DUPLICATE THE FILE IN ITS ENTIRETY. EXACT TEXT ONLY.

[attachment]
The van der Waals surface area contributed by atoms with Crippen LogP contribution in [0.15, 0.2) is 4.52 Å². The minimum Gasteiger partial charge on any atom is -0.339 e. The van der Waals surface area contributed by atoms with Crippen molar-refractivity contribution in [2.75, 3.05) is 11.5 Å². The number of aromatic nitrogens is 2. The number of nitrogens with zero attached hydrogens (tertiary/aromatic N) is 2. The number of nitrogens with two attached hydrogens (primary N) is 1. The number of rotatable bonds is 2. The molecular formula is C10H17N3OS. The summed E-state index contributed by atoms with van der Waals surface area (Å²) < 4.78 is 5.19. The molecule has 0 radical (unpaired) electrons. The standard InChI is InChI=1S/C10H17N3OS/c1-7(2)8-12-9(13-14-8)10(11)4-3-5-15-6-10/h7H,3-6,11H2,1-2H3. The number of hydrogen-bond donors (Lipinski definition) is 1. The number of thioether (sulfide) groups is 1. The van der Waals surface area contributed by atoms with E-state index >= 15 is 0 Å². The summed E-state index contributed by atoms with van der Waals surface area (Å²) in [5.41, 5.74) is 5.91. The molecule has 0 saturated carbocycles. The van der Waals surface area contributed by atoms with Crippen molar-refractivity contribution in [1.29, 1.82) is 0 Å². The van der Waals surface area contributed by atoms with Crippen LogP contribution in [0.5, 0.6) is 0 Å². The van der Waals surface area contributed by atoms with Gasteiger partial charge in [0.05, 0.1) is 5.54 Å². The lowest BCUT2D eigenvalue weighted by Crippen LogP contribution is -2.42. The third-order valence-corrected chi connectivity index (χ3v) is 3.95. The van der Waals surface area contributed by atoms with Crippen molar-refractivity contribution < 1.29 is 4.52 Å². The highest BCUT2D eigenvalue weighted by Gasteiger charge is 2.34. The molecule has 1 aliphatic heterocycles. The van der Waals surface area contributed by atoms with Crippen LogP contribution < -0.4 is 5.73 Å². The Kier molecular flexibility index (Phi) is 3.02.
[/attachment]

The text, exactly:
The van der Waals surface area contributed by atoms with Crippen LogP contribution in [0.15, 0.2) is 4.52 Å². The minimum Gasteiger partial charge on any atom is -0.339 e. The van der Waals surface area contributed by atoms with Crippen molar-refractivity contribution in [2.75, 3.05) is 11.5 Å². The number of aromatic nitrogens is 2. The number of nitrogens with zero attached hydrogens (tertiary/aromatic N) is 2. The number of nitrogens with two attached hydrogens (primary N) is 1. The number of rotatable bonds is 2. The molecular formula is C10H17N3OS. The summed E-state index contributed by atoms with van der Waals surface area (Å²) < 4.78 is 5.19. The molecule has 0 radical (unpaired) electrons. The standard InChI is InChI=1S/C10H17N3OS/c1-7(2)8-12-9(13-14-8)10(11)4-3-5-15-6-10/h7H,3-6,11H2,1-2H3. The number of hydrogen-bond donors (Lipinski definition) is 1. The number of thioether (sulfide) groups is 1. The van der Waals surface area contributed by atoms with E-state index >= 15 is 0 Å². The summed E-state index contributed by atoms with van der Waals surface area (Å²) in [5.41, 5.74) is 5.91. The molecule has 0 saturated carbocycles. The van der Waals surface area contributed by atoms with Crippen molar-refractivity contribution in [1.29, 1.82) is 0 Å². The van der Waals surface area contributed by atoms with Crippen LogP contribution in [0.5, 0.6) is 0 Å². The van der Waals surface area contributed by atoms with Gasteiger partial charge in [0.05, 0.1) is 5.54 Å². The lowest BCUT2D eigenvalue weighted by Crippen LogP contribution is -2.42. The third-order valence-corrected chi connectivity index (χ3v) is 3.95. The van der Waals surface area contributed by atoms with Crippen molar-refractivity contribution < 1.29 is 4.52 Å². The highest BCUT2D eigenvalue weighted by Gasteiger charge is 2.34. The molecule has 1 aliphatic heterocycles. The van der Waals surface area contributed by atoms with Crippen LogP contribution < -0.4 is 5.73 Å². The Kier molecular flexibility index (Phi) is 3.02.